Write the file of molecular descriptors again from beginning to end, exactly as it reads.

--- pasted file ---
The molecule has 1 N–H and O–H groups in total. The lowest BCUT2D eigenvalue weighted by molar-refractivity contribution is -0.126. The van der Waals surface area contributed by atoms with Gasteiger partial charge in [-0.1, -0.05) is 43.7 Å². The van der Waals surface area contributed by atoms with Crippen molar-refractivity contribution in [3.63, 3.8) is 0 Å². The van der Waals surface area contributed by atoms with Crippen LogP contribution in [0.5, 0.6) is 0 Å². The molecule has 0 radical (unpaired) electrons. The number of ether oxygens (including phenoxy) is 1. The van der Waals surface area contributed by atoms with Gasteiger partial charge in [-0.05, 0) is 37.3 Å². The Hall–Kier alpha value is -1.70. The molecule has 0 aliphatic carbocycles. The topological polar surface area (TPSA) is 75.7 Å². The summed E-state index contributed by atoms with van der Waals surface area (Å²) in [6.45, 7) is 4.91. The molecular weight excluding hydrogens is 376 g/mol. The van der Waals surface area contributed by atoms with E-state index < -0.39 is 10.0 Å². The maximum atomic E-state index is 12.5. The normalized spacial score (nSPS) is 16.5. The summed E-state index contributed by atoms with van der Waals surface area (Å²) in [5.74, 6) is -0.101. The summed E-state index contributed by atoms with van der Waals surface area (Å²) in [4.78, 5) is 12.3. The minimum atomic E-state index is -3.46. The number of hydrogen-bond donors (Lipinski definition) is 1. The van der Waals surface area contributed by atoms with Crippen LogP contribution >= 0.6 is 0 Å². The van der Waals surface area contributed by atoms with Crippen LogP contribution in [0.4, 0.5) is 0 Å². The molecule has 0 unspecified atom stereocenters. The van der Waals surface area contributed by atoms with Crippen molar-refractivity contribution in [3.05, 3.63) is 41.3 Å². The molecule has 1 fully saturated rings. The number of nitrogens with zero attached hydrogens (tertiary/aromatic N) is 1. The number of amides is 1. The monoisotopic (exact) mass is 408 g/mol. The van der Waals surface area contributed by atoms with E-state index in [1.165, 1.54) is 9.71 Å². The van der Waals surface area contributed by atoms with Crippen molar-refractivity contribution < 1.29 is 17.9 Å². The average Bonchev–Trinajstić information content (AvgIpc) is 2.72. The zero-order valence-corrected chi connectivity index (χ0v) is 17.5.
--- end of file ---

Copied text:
The molecule has 1 N–H and O–H groups in total. The lowest BCUT2D eigenvalue weighted by molar-refractivity contribution is -0.126. The van der Waals surface area contributed by atoms with Gasteiger partial charge in [-0.1, -0.05) is 43.7 Å². The van der Waals surface area contributed by atoms with Crippen molar-refractivity contribution in [3.63, 3.8) is 0 Å². The van der Waals surface area contributed by atoms with Crippen LogP contribution in [0.5, 0.6) is 0 Å². The molecule has 0 radical (unpaired) electrons. The number of ether oxygens (including phenoxy) is 1. The van der Waals surface area contributed by atoms with Gasteiger partial charge in [-0.05, 0) is 37.3 Å². The Hall–Kier alpha value is -1.70. The molecule has 0 aliphatic carbocycles. The topological polar surface area (TPSA) is 75.7 Å². The summed E-state index contributed by atoms with van der Waals surface area (Å²) in [6.45, 7) is 4.91. The molecular weight excluding hydrogens is 376 g/mol. The van der Waals surface area contributed by atoms with E-state index < -0.39 is 10.0 Å². The maximum atomic E-state index is 12.5. The normalized spacial score (nSPS) is 16.5. The summed E-state index contributed by atoms with van der Waals surface area (Å²) in [5.74, 6) is -0.101. The summed E-state index contributed by atoms with van der Waals surface area (Å²) in [4.78, 5) is 12.3. The minimum atomic E-state index is -3.46. The number of hydrogen-bond donors (Lipinski definition) is 1. The van der Waals surface area contributed by atoms with Crippen LogP contribution >= 0.6 is 0 Å². The van der Waals surface area contributed by atoms with Crippen LogP contribution in [0.4, 0.5) is 0 Å². The molecule has 0 unspecified atom stereocenters. The van der Waals surface area contributed by atoms with Crippen molar-refractivity contribution in [3.05, 3.63) is 41.3 Å². The molecule has 1 fully saturated rings. The number of nitrogens with zero attached hydrogens (tertiary/aromatic N) is 1. The number of amides is 1. The monoisotopic (exact) mass is 408 g/mol. The van der Waals surface area contributed by atoms with E-state index in [1.165, 1.54) is 9.71 Å². The van der Waals surface area contributed by atoms with Crippen molar-refractivity contribution < 1.29 is 17.9 Å². The average Bonchev–Trinajstić information content (AvgIpc) is 2.72. The zero-order valence-corrected chi connectivity index (χ0v) is 17.5.